Their Finest Hour and a Half, Lissa Evans

Forgive the probable idiocy and inanity of this review. I read Their Finest Hour and a Half a few weeks ago, and now it is hard for me to remember things about it. It is a funny book–I kept saying “comic book” but that’s not really want I meant–about London during the Blitz. More or less, it centers on a propaganda film the British Ministry of Information is making. The characters are Edith, a seamstress and aspiring clothing designer who keeps getting bombed out; Ambrose, an aging film actor only interested in himself; and Catrin, an artist’s wife, newly tapped to write women’s dialogue on propaganda films.

When I started reading, I felt that the characters were a little obvious, and I carried on feeling that way throughout most of the book. Not to say that I didn’t get fond of them, but part of that was me being sentimental about Britain in wartime, and being fond of them didn’t mean I didn’t feel I’d seen them all before. They are painted with broad strokes, and while they mostly avoid being types, they don’t quite solidify into people.

That objection out of the way, I am very very fond of Britain in wartime, and the central story was good enough, funny enough, and touching enough to keep me reading. The newspapers pick up a story about twin sisters who take their father’s boat out to Dunkirk to rescue soldiers. Catrin goes to interview them and discovers, first of all, that they are utterly under the thumb of their tyrannical father, and second, that the story is a fiction from start to finish (though not invented by the sisters). Sorry for them, and aware of their great fondness for films, Catrin goes back and suggests a film be written about them; and she finds herself on its writing staff. This wasn’t the only story being carried on, but it was my favorite one, and I think calling it the central one is fair.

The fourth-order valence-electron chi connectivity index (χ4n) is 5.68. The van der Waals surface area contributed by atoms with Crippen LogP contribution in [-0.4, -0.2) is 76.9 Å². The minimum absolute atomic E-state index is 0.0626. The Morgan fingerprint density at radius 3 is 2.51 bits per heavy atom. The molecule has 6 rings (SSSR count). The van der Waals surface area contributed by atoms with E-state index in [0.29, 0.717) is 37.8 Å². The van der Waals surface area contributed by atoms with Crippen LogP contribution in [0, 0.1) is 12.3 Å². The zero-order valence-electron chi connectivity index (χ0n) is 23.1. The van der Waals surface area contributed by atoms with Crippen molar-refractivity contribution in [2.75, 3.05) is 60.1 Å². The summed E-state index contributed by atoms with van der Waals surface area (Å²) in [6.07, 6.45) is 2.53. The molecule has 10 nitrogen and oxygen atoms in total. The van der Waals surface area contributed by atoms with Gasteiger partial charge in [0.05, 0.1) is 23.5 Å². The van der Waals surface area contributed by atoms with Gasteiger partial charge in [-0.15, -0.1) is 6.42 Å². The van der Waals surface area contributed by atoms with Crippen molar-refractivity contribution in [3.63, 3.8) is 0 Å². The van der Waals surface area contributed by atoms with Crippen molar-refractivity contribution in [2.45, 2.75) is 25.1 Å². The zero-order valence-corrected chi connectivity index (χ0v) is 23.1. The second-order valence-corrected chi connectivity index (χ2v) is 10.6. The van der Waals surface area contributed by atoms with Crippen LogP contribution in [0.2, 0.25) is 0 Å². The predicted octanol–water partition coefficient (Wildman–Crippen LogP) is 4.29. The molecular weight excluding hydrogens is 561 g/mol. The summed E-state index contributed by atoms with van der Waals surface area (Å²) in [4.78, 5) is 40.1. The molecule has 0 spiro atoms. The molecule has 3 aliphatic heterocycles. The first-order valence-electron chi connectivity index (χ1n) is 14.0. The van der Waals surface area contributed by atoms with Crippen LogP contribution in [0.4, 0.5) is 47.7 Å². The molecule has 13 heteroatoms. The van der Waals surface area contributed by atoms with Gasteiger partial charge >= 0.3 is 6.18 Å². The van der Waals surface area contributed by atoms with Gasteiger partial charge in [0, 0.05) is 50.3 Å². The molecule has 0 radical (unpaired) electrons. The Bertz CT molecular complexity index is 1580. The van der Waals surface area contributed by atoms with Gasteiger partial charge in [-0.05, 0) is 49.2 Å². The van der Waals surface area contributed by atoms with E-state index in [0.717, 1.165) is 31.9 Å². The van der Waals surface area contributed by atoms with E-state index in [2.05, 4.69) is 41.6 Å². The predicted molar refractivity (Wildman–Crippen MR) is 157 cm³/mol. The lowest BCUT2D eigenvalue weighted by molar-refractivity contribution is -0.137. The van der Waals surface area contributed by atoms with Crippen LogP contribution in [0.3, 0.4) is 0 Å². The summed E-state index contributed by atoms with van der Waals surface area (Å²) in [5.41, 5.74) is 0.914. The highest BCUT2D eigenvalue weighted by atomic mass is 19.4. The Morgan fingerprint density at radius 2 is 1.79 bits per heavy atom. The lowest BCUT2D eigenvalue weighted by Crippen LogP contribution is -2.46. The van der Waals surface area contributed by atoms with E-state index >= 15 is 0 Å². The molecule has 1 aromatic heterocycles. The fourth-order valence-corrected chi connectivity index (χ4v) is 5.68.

Before I started reading, and having completely forgotten the “tragi-” part of Litlove‘s review of Their Finest Hour and a Half, I wondered how Lissa Evans was going to manage to be comedic all throughout a book set in Britain during World War II. Britain during World War II was pretty sad, and anyway I am working on this theory about how sustaining book-length comedy is incredibly difficult and only achievable by a very small group of people. But some quite tragic events occur early on, thereby setting the tone for the kind of light-hearted humor that you can have in the middle of tragic events, if you are able to pay attention to small, funny things.

My absolute favorite scene is when one of the characters rewrites something that happened to her, an encounter that did not go the way she wished it had gone, and gives it a better ending. It’s touching, and I like it that she uses writing to resolve the unsatisfactoriness of real life. That is my strategy also. Not to say that real life cooperates completely with the character in question, but I was much in sympathy with the attempt.

Other reviews:

Tales from the Reading Room (thanks for the recommendation!)

Anyone else?

Lonely Werewolf Girl, Martin Millar